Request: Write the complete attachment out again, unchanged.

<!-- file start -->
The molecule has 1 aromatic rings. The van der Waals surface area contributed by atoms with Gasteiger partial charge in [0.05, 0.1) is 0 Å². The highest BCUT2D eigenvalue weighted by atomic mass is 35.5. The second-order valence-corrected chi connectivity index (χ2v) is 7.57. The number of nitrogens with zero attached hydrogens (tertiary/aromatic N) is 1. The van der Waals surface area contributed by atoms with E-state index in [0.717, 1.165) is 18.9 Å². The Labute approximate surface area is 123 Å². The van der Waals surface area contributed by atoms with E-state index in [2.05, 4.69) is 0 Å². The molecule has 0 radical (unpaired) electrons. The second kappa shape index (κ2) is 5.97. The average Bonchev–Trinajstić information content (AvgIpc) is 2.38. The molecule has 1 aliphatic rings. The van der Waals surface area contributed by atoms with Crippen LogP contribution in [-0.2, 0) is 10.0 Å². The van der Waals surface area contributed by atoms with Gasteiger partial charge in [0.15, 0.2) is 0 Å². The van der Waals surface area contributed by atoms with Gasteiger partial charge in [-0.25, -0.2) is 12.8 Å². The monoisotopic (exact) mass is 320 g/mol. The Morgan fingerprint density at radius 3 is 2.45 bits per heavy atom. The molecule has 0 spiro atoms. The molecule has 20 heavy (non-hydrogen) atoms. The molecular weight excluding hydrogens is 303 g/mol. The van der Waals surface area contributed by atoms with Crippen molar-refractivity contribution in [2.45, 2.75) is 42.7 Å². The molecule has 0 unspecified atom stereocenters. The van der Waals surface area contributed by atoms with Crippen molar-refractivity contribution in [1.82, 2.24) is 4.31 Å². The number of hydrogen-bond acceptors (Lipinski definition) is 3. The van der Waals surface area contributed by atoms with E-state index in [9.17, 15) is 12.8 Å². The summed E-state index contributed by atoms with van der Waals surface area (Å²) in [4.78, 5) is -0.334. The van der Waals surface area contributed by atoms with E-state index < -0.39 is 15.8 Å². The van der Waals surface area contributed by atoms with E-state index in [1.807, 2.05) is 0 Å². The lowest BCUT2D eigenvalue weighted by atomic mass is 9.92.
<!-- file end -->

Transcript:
The molecule has 1 aromatic rings. The van der Waals surface area contributed by atoms with Gasteiger partial charge in [0.05, 0.1) is 0 Å². The highest BCUT2D eigenvalue weighted by atomic mass is 35.5. The second-order valence-corrected chi connectivity index (χ2v) is 7.57. The number of nitrogens with zero attached hydrogens (tertiary/aromatic N) is 1. The van der Waals surface area contributed by atoms with E-state index in [0.717, 1.165) is 18.9 Å². The Labute approximate surface area is 123 Å². The van der Waals surface area contributed by atoms with E-state index in [2.05, 4.69) is 0 Å². The molecule has 0 radical (unpaired) electrons. The second kappa shape index (κ2) is 5.97. The average Bonchev–Trinajstić information content (AvgIpc) is 2.38. The molecule has 1 aliphatic rings. The van der Waals surface area contributed by atoms with Crippen LogP contribution in [-0.2, 0) is 10.0 Å². The van der Waals surface area contributed by atoms with Gasteiger partial charge in [0.15, 0.2) is 0 Å². The van der Waals surface area contributed by atoms with Gasteiger partial charge in [-0.25, -0.2) is 12.8 Å². The monoisotopic (exact) mass is 320 g/mol. The Morgan fingerprint density at radius 3 is 2.45 bits per heavy atom. The molecule has 0 spiro atoms. The molecule has 20 heavy (non-hydrogen) atoms. The molecular weight excluding hydrogens is 303 g/mol. The van der Waals surface area contributed by atoms with Crippen molar-refractivity contribution in [2.45, 2.75) is 42.7 Å². The molecule has 0 unspecified atom stereocenters. The van der Waals surface area contributed by atoms with Crippen molar-refractivity contribution in [1.82, 2.24) is 4.31 Å². The number of hydrogen-bond acceptors (Lipinski definition) is 3. The van der Waals surface area contributed by atoms with E-state index in [9.17, 15) is 12.8 Å². The summed E-state index contributed by atoms with van der Waals surface area (Å²) in [4.78, 5) is -0.334. The van der Waals surface area contributed by atoms with E-state index < -0.39 is 15.8 Å². The van der Waals surface area contributed by atoms with E-state index in [1.807, 2.05) is 0 Å². The lowest BCUT2D eigenvalue weighted by atomic mass is 9.92.